Down through the centuries, British colonial officers and soldiers were relied on to enforce the Khalifa regime in Bahrain. Uprisings by the people would recur periodically and would be violently suppressed by British security forces.

The pattern was repeated during the 2011 Arab Spring revolts which swept across North Africa and the Middle East. Some of these revolts were manipulated or fomented by Western powers for regime change, such as in Syria and Libya. But in Bahrain, it was a truly democratic impulse that galvanized the Shia majority to once again demand their historic rights against what was viewed as an imposter, despotic regime.

Such was the regime’s shaky hold on power that the tide of popular uprising nearly swept it aside during the four weeks following the beginning of the Bahrain uprising on February 14, 2011. This author was present during this tumultuous time which saw up to 500,000 people take to the streets – nearly half the population. Pearl Roundabout in the capital, Manama, became a de facto “Republic of Bahrain” with peaceful encampments and daily throngs defiantly telling King Hamad bin Isa Al Khalifa that it was “game over” for his crony regime. It was a heady time and the regime’s imminent perilous fate was palpable. Plunging the people into a bloodbath would be the escape route for the rulers and their Western sponsors.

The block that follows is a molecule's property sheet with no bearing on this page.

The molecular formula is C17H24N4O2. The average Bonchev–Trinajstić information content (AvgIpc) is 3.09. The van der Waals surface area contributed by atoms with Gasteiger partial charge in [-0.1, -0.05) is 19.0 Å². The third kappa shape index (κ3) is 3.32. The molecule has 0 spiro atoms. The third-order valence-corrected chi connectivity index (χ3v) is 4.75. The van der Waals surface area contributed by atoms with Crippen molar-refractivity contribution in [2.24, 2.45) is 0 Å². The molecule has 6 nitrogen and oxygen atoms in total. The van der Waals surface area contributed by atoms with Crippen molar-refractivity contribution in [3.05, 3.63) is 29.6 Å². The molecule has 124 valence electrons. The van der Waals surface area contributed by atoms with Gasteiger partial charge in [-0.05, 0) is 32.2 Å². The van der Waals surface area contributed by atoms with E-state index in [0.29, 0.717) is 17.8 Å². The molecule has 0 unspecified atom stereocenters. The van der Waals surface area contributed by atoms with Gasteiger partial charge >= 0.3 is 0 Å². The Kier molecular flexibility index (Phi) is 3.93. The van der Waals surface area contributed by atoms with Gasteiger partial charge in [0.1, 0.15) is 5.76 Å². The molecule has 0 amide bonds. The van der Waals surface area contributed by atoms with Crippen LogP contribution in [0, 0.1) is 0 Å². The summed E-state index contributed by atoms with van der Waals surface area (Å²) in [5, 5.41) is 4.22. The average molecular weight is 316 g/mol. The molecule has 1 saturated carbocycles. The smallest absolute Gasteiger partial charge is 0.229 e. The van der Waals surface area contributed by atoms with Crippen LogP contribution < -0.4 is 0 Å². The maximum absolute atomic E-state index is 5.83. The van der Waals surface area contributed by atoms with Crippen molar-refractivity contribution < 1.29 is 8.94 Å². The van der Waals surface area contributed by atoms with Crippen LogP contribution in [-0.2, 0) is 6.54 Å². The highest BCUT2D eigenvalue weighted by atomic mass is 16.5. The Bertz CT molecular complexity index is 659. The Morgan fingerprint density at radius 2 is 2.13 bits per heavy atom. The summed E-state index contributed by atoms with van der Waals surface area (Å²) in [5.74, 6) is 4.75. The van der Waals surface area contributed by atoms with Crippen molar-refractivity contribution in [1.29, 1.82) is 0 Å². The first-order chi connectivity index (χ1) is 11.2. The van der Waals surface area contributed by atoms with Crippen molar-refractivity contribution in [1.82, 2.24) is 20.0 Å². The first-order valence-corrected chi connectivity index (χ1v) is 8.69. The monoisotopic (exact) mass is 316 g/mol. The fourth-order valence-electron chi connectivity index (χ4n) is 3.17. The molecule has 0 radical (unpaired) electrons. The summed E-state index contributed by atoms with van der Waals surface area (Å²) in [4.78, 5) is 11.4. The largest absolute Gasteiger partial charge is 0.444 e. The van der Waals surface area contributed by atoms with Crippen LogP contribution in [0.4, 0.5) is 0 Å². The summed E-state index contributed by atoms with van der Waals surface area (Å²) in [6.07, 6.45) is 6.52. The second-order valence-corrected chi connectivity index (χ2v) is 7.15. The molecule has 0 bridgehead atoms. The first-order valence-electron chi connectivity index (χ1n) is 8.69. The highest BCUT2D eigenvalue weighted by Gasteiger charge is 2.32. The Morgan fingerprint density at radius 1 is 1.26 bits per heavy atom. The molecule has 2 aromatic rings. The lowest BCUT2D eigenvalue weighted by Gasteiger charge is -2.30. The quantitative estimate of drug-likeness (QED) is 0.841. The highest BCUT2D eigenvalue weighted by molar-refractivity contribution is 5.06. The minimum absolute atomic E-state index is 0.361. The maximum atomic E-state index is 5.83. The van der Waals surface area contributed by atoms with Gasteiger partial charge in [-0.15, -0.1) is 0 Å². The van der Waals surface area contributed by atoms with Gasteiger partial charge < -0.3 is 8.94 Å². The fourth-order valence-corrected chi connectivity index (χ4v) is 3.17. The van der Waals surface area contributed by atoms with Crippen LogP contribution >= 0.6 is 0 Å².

On March 14, 2011, thousands of troops from Saudi Arabia and the United Arab Emirates invaded Bahrain and began a bloody repression against unarmed protesters. People were rounded up for mass-detention and torture. Young men were shot dead at point-blank range. The vicious repression that began a decade ago continues to this day – albeit ignored by Western news media. All of the Bahraini pro-democracy leaders languish in prisons without due process. Several prisoners have been executed for alleged terrorist crimes after “confessions” were beaten out of them.